A very good concise overview of techniques and materials
This paperback book is only 112 pages long, but within that length it provides a very good brief overview of the necessary techniques of block printing. The writing is clear and accessible but not too elementary. Beginners will find the education they seek, and more experienced printmakers will also find some useful tips and techniques. The book is heavily illustrated with photographs showing materials and processes, as well as a few useful diagrams. Overall, the presentation is well thought-out and well executed.
Chesterman and Nelson’s teachings on woodblock printing offer a happy medium between classic traditions and modern convenience. They emphasize the need for planning and persistence in producing a print, but they also encourage the reader to experiment and explore the happy accidents of the medium. Older textbooks on this subject often expect the artist to go cut down trees and plane your own wood blocks. Chesterman and Nelson are aware that most 21st century artists are going to purchase their materials from a printmaking supply store, and they offer intelligent advice on quality tools and materials and how to take care of them.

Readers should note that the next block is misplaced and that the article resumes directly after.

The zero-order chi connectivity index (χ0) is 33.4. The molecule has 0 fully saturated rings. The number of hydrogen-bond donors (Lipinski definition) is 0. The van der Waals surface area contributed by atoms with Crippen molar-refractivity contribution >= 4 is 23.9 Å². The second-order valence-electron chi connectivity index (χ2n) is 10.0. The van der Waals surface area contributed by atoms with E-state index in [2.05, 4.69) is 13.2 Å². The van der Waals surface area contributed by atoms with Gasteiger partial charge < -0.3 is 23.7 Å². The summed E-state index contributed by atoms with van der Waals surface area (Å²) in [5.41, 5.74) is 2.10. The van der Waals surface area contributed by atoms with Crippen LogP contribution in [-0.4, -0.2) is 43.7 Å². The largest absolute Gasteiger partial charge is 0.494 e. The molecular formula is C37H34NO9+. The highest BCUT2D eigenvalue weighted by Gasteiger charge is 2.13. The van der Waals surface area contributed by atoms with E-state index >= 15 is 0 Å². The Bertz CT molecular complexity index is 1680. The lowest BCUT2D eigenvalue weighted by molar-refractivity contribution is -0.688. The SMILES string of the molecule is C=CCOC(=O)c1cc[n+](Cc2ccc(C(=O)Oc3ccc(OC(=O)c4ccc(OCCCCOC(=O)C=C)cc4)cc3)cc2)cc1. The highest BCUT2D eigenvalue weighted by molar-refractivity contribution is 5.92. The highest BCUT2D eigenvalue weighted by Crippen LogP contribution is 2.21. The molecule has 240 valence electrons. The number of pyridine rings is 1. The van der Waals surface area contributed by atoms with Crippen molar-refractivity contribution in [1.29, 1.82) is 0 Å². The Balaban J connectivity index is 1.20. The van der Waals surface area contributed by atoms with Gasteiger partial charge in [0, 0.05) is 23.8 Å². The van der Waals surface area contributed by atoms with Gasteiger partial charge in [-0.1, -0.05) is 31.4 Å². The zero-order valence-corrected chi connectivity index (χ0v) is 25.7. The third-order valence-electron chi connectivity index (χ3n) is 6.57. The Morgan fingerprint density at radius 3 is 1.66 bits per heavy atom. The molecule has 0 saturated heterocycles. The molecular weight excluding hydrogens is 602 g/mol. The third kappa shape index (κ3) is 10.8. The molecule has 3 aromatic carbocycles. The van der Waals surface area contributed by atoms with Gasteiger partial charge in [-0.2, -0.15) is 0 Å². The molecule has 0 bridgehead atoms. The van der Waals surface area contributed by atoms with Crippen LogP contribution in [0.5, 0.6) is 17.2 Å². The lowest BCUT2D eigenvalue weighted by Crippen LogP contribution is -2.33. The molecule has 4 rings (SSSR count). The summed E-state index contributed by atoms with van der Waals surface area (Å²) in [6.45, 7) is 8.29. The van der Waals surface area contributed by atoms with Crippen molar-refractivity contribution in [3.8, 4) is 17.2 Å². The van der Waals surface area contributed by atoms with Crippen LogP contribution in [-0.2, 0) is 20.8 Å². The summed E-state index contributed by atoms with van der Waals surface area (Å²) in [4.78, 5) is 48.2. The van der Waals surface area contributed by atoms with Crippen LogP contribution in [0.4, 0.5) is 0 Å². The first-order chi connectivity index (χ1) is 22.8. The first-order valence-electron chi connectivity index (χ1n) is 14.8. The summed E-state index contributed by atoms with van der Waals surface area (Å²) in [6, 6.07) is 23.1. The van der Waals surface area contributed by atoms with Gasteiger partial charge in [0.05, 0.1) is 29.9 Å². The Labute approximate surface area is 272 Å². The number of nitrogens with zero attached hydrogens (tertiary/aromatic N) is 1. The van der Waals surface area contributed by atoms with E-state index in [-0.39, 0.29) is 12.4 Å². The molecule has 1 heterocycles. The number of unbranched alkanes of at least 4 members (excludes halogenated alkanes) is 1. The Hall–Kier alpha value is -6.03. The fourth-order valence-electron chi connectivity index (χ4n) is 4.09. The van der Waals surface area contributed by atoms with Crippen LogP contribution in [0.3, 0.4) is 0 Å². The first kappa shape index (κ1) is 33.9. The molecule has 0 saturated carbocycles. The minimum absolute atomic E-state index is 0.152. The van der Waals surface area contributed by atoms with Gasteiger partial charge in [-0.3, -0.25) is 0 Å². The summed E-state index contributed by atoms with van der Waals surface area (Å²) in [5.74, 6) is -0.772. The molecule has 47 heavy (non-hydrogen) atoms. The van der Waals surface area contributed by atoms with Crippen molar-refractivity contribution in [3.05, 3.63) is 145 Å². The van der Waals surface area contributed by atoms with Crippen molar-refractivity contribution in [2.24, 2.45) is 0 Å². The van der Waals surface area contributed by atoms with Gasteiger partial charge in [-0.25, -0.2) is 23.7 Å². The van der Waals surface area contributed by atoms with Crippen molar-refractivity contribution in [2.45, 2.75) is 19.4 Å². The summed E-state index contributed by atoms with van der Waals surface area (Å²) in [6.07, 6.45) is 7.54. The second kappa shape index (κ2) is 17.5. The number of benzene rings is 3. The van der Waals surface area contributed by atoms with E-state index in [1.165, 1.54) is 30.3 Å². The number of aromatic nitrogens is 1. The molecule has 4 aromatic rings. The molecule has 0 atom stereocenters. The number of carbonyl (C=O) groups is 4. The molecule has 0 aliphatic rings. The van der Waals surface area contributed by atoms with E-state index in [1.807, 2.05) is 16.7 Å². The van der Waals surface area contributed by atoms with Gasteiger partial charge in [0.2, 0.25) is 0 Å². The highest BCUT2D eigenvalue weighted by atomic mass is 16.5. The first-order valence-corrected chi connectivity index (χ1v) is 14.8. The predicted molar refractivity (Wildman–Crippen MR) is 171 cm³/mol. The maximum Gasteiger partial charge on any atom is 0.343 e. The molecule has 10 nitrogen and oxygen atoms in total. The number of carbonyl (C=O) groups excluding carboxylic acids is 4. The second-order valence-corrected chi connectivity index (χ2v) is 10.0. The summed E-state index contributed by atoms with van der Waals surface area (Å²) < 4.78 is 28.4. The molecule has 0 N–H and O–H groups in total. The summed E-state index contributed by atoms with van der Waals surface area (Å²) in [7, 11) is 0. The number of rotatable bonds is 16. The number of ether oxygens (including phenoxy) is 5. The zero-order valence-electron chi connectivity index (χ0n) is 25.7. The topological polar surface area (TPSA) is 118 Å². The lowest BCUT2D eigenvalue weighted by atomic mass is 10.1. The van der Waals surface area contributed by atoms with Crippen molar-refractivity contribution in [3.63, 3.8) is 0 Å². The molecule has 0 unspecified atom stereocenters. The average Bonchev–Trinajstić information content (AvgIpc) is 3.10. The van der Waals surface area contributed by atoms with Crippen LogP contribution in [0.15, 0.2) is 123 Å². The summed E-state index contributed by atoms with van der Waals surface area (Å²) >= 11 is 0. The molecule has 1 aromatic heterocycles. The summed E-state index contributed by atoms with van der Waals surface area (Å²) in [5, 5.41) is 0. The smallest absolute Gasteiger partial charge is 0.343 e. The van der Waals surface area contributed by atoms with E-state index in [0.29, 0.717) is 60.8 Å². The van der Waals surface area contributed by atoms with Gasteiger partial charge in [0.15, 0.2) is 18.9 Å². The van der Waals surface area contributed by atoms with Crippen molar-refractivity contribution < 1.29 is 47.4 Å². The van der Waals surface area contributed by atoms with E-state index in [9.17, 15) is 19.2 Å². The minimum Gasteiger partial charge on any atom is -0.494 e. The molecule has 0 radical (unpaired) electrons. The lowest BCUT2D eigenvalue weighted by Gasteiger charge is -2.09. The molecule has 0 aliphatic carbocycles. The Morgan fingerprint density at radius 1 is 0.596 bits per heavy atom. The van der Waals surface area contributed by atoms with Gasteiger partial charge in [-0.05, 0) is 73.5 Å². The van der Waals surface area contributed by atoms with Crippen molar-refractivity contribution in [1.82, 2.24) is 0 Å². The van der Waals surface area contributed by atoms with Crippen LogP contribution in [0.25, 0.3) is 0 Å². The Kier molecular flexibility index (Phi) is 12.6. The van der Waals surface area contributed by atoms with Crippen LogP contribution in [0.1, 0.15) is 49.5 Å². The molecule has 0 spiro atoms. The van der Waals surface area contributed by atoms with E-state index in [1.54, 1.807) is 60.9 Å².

Unlike many recent publications on this subject, Making Woodblock Prints is not a book of projects—how to make a greeting card, how to make wrapping paper, etc. Chesterman and Nelson want to guide the reader in making his or her own art. In addition to the how-to component, books on printmaking often also present a gallery of images showing the possibility of the medium. Usually that involves showing a variety of styles: for example, Albrecht Durer, German Expressionism, Japanese landscapes. In this book, Chesterman and Nelson mostly show their own work as well as the work of some of their like-minded friends. Some of their fellow artists are Chinese and Japanese, but all the works illustrated in the book display a similar style, an abstraction of natural forms that emphasizes textures like tree bark, flowing water, and craggy stone. So on the one hand, the authors want to teach the artist enough to have the freedom to follow their own path with the medium; on the other hand, it seems like they kind of want you to make art that looks something like theirs.
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